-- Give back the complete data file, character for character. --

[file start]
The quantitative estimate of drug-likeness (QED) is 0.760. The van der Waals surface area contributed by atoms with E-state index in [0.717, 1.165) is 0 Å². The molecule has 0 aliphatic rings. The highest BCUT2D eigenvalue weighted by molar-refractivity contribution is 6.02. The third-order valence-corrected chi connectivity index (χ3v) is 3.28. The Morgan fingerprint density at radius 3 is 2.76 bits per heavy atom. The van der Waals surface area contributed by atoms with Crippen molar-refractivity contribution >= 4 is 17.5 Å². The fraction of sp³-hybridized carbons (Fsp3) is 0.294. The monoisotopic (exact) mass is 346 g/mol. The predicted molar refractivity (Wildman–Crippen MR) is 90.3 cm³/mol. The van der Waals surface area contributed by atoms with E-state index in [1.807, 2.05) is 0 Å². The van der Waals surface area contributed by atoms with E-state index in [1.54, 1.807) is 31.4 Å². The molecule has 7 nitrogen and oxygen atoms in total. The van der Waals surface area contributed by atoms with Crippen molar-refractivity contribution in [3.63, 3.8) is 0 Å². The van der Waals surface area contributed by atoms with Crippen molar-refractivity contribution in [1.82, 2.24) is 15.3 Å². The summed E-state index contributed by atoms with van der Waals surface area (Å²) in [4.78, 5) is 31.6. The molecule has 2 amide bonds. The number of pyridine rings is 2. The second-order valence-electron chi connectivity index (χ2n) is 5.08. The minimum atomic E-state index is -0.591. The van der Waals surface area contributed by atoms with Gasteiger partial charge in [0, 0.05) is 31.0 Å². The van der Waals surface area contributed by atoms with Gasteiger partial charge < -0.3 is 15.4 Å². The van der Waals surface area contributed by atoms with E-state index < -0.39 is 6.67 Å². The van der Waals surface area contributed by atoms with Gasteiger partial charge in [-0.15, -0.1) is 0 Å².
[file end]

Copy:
The quantitative estimate of drug-likeness (QED) is 0.760. The van der Waals surface area contributed by atoms with E-state index in [0.717, 1.165) is 0 Å². The molecule has 0 aliphatic rings. The highest BCUT2D eigenvalue weighted by molar-refractivity contribution is 6.02. The third-order valence-corrected chi connectivity index (χ3v) is 3.28. The Morgan fingerprint density at radius 3 is 2.76 bits per heavy atom. The van der Waals surface area contributed by atoms with Crippen molar-refractivity contribution >= 4 is 17.5 Å². The fraction of sp³-hybridized carbons (Fsp3) is 0.294. The monoisotopic (exact) mass is 346 g/mol. The predicted molar refractivity (Wildman–Crippen MR) is 90.3 cm³/mol. The van der Waals surface area contributed by atoms with E-state index in [1.807, 2.05) is 0 Å². The van der Waals surface area contributed by atoms with E-state index in [1.54, 1.807) is 31.4 Å². The molecule has 7 nitrogen and oxygen atoms in total. The van der Waals surface area contributed by atoms with Crippen molar-refractivity contribution in [3.63, 3.8) is 0 Å². The van der Waals surface area contributed by atoms with Crippen molar-refractivity contribution in [1.82, 2.24) is 15.3 Å². The summed E-state index contributed by atoms with van der Waals surface area (Å²) in [4.78, 5) is 31.6. The molecule has 2 amide bonds. The number of pyridine rings is 2. The second-order valence-electron chi connectivity index (χ2n) is 5.08. The minimum atomic E-state index is -0.591. The van der Waals surface area contributed by atoms with Gasteiger partial charge in [0, 0.05) is 31.0 Å². The van der Waals surface area contributed by atoms with Gasteiger partial charge < -0.3 is 15.4 Å². The van der Waals surface area contributed by atoms with E-state index < -0.39 is 6.67 Å². The van der Waals surface area contributed by atoms with Gasteiger partial charge in [-0.15, -0.1) is 0 Å².